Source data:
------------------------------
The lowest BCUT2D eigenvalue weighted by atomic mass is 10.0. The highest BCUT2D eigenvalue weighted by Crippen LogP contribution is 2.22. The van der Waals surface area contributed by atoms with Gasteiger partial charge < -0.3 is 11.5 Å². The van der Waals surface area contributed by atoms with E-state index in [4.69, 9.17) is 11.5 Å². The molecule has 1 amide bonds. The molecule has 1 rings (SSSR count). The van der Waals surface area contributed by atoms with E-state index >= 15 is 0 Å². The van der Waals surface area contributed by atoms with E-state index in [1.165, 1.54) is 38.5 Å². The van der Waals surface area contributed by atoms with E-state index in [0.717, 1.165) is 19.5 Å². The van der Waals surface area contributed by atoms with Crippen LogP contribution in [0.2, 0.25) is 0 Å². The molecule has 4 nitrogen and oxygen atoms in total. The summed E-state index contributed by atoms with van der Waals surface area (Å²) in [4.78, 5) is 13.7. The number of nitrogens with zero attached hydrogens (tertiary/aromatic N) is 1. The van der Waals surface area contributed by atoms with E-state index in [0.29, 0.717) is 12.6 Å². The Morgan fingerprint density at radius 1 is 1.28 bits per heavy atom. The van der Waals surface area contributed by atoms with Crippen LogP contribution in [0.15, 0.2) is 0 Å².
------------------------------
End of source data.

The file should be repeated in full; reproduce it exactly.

The lowest BCUT2D eigenvalue weighted by atomic mass is 10.0. The highest BCUT2D eigenvalue weighted by Crippen LogP contribution is 2.22. The van der Waals surface area contributed by atoms with Gasteiger partial charge < -0.3 is 11.5 Å². The van der Waals surface area contributed by atoms with E-state index in [4.69, 9.17) is 11.5 Å². The molecule has 1 amide bonds. The molecule has 1 rings (SSSR count). The van der Waals surface area contributed by atoms with E-state index >= 15 is 0 Å². The van der Waals surface area contributed by atoms with E-state index in [1.165, 1.54) is 38.5 Å². The van der Waals surface area contributed by atoms with E-state index in [0.717, 1.165) is 19.5 Å². The van der Waals surface area contributed by atoms with Crippen LogP contribution in [0.2, 0.25) is 0 Å². The molecule has 4 nitrogen and oxygen atoms in total. The summed E-state index contributed by atoms with van der Waals surface area (Å²) in [4.78, 5) is 13.7. The number of nitrogens with zero attached hydrogens (tertiary/aromatic N) is 1. The van der Waals surface area contributed by atoms with E-state index in [0.29, 0.717) is 12.6 Å². The Morgan fingerprint density at radius 1 is 1.28 bits per heavy atom. The van der Waals surface area contributed by atoms with Crippen LogP contribution in [0.15, 0.2) is 0 Å².